Taoiseach offers ‘practical solutions’ on Brexit

Varadkar says after 14 months those in favour of hard Brexit have failed to offer proposals

An Taoiseach Leo Varadkar puts forth solutions to issues regarding Brexit and the EU customs union. Video: Queen's University Belfast


Taoiseach Leo Varadkar has sought to advance the political debate on Brexit in Northern Ireland after he proposed a number of “practical solutions” to the UK quitting the European Union.

Mr Varadkar caused some surprise in Belfast on Friday when he tabled new ideas on how the fallout from Britain exiting the EU could be softened “for all of us”.

He identified three possibilities: an EU-UK customs union similar to that between the EU and Turkey; the UK rejoining the European Free Trade Association whose members include Norway and Switzerland; and a possible transition period while Brexit problems were worked out.

Mr Varadkar complained that the “advocates of a hard Brexit” have had 14 months to come up with their own proposals but have failed to do so.

“If they cannot, and I believe they cannot, we can then talk meaningfully about solutions that might work for all of us,” he said in a keynote address at Queen’s University, Belfast, on his first visit to the North as Taoiseach.

Mr Varadkar warned the British government, however, that “these solutions will not be offered, they will have to be asked for”.

Of those pushing a hard Brexit, he added: “If they can’t come up with solutions, well then maybe they might talk about mine.”


Mr Varadkar was speaking ahead of a meeting with DUP leader Arlene Foster and delegations from other Northern Ireland parties.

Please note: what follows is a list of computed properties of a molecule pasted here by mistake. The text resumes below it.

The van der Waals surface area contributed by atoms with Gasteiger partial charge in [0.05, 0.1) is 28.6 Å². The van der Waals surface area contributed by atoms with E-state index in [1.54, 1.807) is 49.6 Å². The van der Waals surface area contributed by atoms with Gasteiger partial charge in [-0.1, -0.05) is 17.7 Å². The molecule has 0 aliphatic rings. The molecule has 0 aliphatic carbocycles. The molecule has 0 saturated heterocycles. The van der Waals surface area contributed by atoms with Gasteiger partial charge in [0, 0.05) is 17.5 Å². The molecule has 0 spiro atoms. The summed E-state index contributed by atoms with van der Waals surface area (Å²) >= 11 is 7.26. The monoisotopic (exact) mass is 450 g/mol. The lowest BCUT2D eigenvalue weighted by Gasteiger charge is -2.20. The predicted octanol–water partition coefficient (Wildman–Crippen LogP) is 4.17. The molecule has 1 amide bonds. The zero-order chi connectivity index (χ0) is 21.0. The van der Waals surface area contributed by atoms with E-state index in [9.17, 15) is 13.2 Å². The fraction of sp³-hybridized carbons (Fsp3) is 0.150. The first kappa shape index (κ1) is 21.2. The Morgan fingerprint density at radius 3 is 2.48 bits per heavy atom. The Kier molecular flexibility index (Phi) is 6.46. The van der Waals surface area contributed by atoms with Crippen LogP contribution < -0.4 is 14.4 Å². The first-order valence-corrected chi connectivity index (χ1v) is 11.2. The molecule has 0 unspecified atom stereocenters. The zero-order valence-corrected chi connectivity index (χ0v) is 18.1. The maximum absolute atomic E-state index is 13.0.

After his recent declaration that Dublin would not “design a Border for the Brexiteers”, there was concern the meeting with Ms Foster would be a fraught and possibly hostile engagement. However, the DUP leader said their discussions were “useful and forthright”.

The DUP in the past week had taken particular issue with some suggestions that the Government would advocate that a new border be established at British ports if the UK left the EU. The idea had been dismissed by the Government earlier this week, and Ms Foster said she had received categorical assurances on the matter.

“There have been some very unhelpful interventions from some of his party members, but the Taoiseach is very clear that he is not in favour of a border in the Irish Sea.”

This was earlier confirmed by Mr Varadkar when, during a question and answer session at Queen’s University, he said: “It’s not a proposal that I’m tabling, and I wouldn’t like us to be in that position.”

His argument was that he wanted the UK as a whole to stay in the Customs Union and the Single Market.


Ms Foster said she wanted the UK out of the Single Market and Customs Union. She did not specifically say whether she believed Mr Varadkar’s proposals had merit, but said she too wanted “practical solutions”.

However, writing in The Irish Times, DUP chief whip Sir Jeffrey Donaldson has sharply criticises Mr Varadkar.

“Since Enda Kenny and Charlie Flanagan departed the scene, confusion seems to be the order of the day. The intemperate outburst by the Taoiseach at a press briefing expressing anger at the UK’s decision to leave the EU is just the latest in a series of inconsistent and incoherent messages from the Irish Government.”

The DUP MP said in the absence of a UK Brexit deal with the EU it was “clearly nonsensical” to spell out new Border arrangements.

“We have made clear many times that we want a soft Border, but I am afraid the Taoiseach and those who prematurely suggest that we should detail what this looks like in the absence of any legal or political context are going to have to wait a little longer.”